I started with 0 knowledge and 55k all together, bought bankrupt pizza place cuz i thought it was a great deal. I’ve been open now 29 yrs and doing great. Hit a lot of bumps in the road, almost went broke once, glad i did it. I would be glad to share advice (free) earned the hard way ! Go for it ! Carefully do your homework so you do not get into a cash crunch, i’ve noticed that the real small undercapitalized shops tend to have a lot more trouble making it. Tell us : dine in, carry out, delivery, sq footage, pre existing, or new buildout, working capital etc , we’ll help!

The very first bit of advice I would have is to ask if your market will support a well run pizza shop. If all the pizza shops in the area have closed, it’s important to find out why. If you can do something they couldn’t, you might have a shot. It’s not all doom and gloom, but it’s very difficult too. I’m currently working 65+ hrs most weeks for what’s amounting to less than minimum wage and wondering if it’s worth it.

Thank you all for the great advice. I have worked for Pizza Hut way back in the day and several other food service jobs. Gained a lot of experience but not in restaurant management. Plus some college education in business management. I thought about the food truck idea and still will. Omaha has had a major shift into this area in the past year, so it is questionable. But, that maybe a more plausible idea for my neighborhood. The two places that closed was the Pizza Hut I use to work (closed due to robbery and several cases of food poisoning) and the other was Godfather’s (not sure why they closed but my guess would their high prices for the neighborhood). I do plan to get more education thru a ministry pizzeria downtown, Table Grace, that offers 10 day internships. I’ve considered using bplans dot com for my business plan and contacting SBA for assistance. So, I’m going somewhat in the right direction?

Also find out what food distributors you have available to deliver to your area. Is there a local Restaurant Depot or something similar? Learn all you can about food cost and how to track and control that. Start out with a clear vision for what you want your brand to be, but build in some flexibility in case you find you need to change to meet your market. I forget the speaker that I saw that said it, but I feel it’s true. I’m paraphrasing: “You can make money being the cheapest, and you can make money being the highest quality. But it’s hard to be successful in between.”

Also, begin looking at the successful shops in your area to see if you can find out what makes them successful, I work with a lot of people in your shoes and I always hear the same thing said, I’ve experimented to the ends of the earth and I think I’ve got the best pizza ever and I’m now ready to take it commercial…can you help me? The first thing to think about is that perfect/best pizza ever, you might think it’s great as do your friends, but what about all those other potential customers walking through your door, will they think it’s a great pizza too? This is why it is important to look around your area to see what people are buying and accustomed to, a take off of the local pizza is perfectly acceptable, but something entirely new could present a boom or bust situation. So how do you handle this? Provide a pizza that your customers can relate to, but do not replicate someone else’s pizza, then offer your creation as an added menu option. Have you decided what kind of equipment you’re going to need yet? Remember, an oven is not just something that you bake your pizza in, it must match/compliment your store concept as well as the pizza concept too. Check my archived articles, I wrote an article on this very topic not too long ago. Did you attend Pizza Expo? NAPICS? Have you started putting costs down on paper yet (property, lease/rent, utilities, insurance, equipment costs, signage, permits, wages, and associated costs, operating cash until you can establish a line of credit, and a little socked away for maintenance/repairs. At times you will think people are just lined up with their hands out. Just a whole lot of things to think about and consider.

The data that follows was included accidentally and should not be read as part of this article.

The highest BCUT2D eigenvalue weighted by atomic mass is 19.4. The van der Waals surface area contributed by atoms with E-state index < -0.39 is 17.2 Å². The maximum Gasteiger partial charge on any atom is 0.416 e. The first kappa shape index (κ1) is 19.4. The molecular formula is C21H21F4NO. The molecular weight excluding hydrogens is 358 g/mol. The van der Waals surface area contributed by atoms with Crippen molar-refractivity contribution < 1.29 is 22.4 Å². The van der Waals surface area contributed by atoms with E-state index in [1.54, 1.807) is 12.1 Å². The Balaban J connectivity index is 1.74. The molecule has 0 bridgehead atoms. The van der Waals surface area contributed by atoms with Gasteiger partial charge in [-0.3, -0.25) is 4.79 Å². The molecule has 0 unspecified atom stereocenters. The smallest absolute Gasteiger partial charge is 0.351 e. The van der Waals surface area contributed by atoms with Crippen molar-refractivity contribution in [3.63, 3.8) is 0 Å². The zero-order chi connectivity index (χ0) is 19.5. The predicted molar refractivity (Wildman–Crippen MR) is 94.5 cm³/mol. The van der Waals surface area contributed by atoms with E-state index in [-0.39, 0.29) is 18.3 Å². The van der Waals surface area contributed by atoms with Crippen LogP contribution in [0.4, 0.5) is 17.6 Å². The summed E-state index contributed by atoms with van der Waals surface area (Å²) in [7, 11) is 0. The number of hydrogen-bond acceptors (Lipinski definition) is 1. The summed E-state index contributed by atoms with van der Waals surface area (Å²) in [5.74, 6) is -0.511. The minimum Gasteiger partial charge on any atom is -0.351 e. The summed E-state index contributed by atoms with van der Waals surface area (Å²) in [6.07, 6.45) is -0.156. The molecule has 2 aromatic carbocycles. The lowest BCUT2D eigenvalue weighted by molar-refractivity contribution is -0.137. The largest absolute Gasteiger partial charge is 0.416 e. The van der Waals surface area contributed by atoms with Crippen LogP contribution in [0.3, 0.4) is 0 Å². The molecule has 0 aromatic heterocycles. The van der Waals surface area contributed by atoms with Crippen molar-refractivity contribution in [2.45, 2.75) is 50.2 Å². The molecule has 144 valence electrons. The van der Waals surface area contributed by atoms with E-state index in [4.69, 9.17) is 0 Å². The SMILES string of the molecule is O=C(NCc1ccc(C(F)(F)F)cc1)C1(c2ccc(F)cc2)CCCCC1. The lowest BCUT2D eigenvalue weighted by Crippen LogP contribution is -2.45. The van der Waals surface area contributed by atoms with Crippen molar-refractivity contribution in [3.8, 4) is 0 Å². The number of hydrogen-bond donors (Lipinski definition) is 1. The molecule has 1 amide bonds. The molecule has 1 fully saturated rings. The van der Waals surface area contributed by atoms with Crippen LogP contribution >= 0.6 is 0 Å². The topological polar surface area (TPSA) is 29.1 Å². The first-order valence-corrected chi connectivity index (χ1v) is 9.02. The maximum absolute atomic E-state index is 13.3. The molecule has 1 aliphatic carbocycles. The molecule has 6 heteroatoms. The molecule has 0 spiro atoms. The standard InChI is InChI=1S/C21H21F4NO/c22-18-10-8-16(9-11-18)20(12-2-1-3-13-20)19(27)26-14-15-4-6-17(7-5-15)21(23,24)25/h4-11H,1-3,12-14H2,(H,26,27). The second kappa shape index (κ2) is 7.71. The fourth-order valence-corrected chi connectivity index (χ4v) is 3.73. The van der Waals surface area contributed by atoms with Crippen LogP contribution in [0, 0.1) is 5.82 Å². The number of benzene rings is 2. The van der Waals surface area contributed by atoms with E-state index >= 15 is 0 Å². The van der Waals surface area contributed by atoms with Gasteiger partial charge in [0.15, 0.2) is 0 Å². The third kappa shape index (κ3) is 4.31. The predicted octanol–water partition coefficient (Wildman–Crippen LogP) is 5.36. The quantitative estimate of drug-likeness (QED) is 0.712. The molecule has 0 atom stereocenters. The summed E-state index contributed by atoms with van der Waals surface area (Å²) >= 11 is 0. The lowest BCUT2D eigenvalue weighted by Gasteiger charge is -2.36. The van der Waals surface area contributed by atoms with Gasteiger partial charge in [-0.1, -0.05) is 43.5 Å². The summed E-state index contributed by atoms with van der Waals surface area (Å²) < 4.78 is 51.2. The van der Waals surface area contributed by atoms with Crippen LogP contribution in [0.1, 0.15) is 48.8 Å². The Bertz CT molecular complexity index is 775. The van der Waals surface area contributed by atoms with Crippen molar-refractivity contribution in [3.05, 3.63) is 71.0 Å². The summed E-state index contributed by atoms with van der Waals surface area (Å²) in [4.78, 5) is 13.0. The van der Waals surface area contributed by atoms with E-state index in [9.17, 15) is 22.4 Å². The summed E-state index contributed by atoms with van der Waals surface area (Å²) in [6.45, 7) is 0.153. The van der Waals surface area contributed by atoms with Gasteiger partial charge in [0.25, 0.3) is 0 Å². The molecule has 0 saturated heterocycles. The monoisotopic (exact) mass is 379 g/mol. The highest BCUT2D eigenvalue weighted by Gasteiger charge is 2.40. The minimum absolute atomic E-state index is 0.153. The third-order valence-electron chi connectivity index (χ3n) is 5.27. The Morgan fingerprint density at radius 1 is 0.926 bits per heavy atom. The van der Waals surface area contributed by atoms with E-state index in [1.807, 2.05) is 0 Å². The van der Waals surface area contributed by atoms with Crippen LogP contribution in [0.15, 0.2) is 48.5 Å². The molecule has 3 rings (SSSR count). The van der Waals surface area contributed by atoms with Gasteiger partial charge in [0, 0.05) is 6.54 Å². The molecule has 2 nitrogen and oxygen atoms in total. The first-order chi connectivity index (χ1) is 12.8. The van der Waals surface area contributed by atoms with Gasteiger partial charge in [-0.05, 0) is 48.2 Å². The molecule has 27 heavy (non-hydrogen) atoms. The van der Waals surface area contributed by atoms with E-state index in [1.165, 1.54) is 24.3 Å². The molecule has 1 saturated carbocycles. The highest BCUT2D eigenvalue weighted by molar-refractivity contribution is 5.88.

Tom Lehmann/The Dough Doctor

Also read, “The E-myth” it explains what you need to do to go from the guy that loves to make pizza to, the guy that operates a “pizza business”

I had never heard of this book. I’m halfway through the audio book and I love it. This lays things out perfectly so far. Some great information.

This made me chuckle =)